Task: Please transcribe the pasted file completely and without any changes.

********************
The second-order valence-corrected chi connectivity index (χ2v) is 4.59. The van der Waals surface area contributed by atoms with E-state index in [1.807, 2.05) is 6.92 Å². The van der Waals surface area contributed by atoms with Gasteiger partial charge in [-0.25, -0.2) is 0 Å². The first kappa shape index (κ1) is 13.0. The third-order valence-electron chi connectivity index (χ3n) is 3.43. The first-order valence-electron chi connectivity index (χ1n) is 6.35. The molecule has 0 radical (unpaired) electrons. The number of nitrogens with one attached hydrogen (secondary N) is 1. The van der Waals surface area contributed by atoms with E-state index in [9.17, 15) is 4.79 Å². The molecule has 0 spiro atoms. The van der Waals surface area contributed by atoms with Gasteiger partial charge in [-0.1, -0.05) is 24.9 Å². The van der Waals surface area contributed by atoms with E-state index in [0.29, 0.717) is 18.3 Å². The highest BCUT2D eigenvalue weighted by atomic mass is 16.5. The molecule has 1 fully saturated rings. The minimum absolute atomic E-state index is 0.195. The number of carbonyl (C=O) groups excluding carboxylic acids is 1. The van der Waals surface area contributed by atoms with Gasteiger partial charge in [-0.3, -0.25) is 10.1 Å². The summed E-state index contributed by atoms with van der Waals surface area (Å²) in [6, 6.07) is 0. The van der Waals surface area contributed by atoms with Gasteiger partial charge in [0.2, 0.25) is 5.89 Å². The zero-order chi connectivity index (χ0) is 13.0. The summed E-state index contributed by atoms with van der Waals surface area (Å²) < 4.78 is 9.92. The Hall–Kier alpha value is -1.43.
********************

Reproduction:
The second-order valence-corrected chi connectivity index (χ2v) is 4.59. The van der Waals surface area contributed by atoms with E-state index in [1.807, 2.05) is 6.92 Å². The van der Waals surface area contributed by atoms with Gasteiger partial charge in [-0.25, -0.2) is 0 Å². The first kappa shape index (κ1) is 13.0. The third-order valence-electron chi connectivity index (χ3n) is 3.43. The first-order valence-electron chi connectivity index (χ1n) is 6.35. The molecule has 0 radical (unpaired) electrons. The number of nitrogens with one attached hydrogen (secondary N) is 1. The van der Waals surface area contributed by atoms with E-state index in [9.17, 15) is 4.79 Å². The molecule has 0 spiro atoms. The van der Waals surface area contributed by atoms with Gasteiger partial charge in [-0.1, -0.05) is 24.9 Å². The van der Waals surface area contributed by atoms with E-state index in [0.29, 0.717) is 18.3 Å². The highest BCUT2D eigenvalue weighted by atomic mass is 16.5. The molecule has 1 fully saturated rings. The minimum absolute atomic E-state index is 0.195. The number of carbonyl (C=O) groups excluding carboxylic acids is 1. The van der Waals surface area contributed by atoms with Gasteiger partial charge in [-0.3, -0.25) is 10.1 Å². The summed E-state index contributed by atoms with van der Waals surface area (Å²) in [6, 6.07) is 0. The van der Waals surface area contributed by atoms with Gasteiger partial charge in [0.2, 0.25) is 5.89 Å². The zero-order chi connectivity index (χ0) is 13.0. The summed E-state index contributed by atoms with van der Waals surface area (Å²) < 4.78 is 9.92. The Hall–Kier alpha value is -1.43.